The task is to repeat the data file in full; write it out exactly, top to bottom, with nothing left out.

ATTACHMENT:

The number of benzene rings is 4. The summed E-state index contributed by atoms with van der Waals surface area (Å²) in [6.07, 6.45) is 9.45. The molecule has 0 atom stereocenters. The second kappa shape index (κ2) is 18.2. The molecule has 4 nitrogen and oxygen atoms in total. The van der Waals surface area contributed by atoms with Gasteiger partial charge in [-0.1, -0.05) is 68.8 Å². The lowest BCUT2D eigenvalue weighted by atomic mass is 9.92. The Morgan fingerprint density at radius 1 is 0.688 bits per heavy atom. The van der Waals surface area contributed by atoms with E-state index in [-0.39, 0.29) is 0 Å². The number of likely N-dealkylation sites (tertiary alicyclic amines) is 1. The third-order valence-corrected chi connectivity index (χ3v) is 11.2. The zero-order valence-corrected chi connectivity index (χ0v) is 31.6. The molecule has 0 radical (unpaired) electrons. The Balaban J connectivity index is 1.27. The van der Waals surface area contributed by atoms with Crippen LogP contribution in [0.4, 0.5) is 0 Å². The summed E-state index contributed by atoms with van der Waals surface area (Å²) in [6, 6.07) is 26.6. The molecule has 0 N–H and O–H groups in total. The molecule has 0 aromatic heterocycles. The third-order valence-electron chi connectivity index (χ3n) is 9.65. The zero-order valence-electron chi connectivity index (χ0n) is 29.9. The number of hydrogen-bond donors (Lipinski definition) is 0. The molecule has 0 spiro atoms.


The number of benzene rings is 4. The summed E-state index contributed by atoms with van der Waals surface area (Å²) in [6.07, 6.45) is 9.45. The molecule has 0 atom stereocenters. The second kappa shape index (κ2) is 18.2. The molecule has 4 nitrogen and oxygen atoms in total. The van der Waals surface area contributed by atoms with Gasteiger partial charge in [-0.1, -0.05) is 68.8 Å². The lowest BCUT2D eigenvalue weighted by atomic mass is 9.92. The Morgan fingerprint density at radius 1 is 0.688 bits per heavy atom. The van der Waals surface area contributed by atoms with E-state index in [-0.39, 0.29) is 0 Å². The number of likely N-dealkylation sites (tertiary alicyclic amines) is 1. The third-order valence-corrected chi connectivity index (χ3v) is 11.2. The zero-order valence-corrected chi connectivity index (χ0v) is 31.6. The molecule has 0 radical (unpaired) electrons. The Balaban J connectivity index is 1.27. The van der Waals surface area contributed by atoms with Crippen LogP contribution in [0.4, 0.5) is 0 Å². The summed E-state index contributed by atoms with van der Waals surface area (Å²) in [6, 6.07) is 26.6. The molecule has 0 N–H and O–H groups in total. The molecule has 0 aromatic heterocycles. The third-order valence-electron chi connectivity index (χ3n) is 9.65. The zero-order valence-electron chi connectivity index (χ0n) is 29.9. The number of hydrogen-bond donors (Lipinski definition) is 0. The molecule has 0 spiro atoms.